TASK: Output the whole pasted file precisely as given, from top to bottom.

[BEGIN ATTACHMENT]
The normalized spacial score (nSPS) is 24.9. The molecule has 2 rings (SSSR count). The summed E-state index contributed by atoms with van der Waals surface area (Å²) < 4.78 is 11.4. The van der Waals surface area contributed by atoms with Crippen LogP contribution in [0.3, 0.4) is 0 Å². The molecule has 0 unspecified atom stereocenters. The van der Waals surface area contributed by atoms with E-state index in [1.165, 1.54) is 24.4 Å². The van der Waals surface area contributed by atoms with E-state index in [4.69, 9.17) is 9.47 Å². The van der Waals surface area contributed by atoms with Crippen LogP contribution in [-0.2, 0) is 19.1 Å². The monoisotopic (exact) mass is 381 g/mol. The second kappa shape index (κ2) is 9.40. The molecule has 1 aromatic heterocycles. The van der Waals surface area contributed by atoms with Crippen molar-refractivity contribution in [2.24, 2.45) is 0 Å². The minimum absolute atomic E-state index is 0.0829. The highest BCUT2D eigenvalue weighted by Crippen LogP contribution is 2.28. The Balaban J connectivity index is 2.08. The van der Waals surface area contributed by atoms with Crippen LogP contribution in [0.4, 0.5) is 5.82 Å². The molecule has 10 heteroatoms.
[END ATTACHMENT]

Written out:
The normalized spacial score (nSPS) is 24.9. The molecule has 2 rings (SSSR count). The summed E-state index contributed by atoms with van der Waals surface area (Å²) < 4.78 is 11.4. The van der Waals surface area contributed by atoms with Crippen LogP contribution in [0.3, 0.4) is 0 Å². The molecule has 0 unspecified atom stereocenters. The van der Waals surface area contributed by atoms with E-state index in [1.165, 1.54) is 24.4 Å². The van der Waals surface area contributed by atoms with E-state index in [4.69, 9.17) is 9.47 Å². The van der Waals surface area contributed by atoms with Crippen LogP contribution in [-0.2, 0) is 19.1 Å². The monoisotopic (exact) mass is 381 g/mol. The second kappa shape index (κ2) is 9.40. The molecule has 1 aromatic heterocycles. The van der Waals surface area contributed by atoms with Crippen molar-refractivity contribution in [2.24, 2.45) is 0 Å². The minimum absolute atomic E-state index is 0.0829. The highest BCUT2D eigenvalue weighted by Crippen LogP contribution is 2.28. The Balaban J connectivity index is 2.08. The van der Waals surface area contributed by atoms with Crippen LogP contribution in [0.4, 0.5) is 5.82 Å². The molecule has 10 heteroatoms.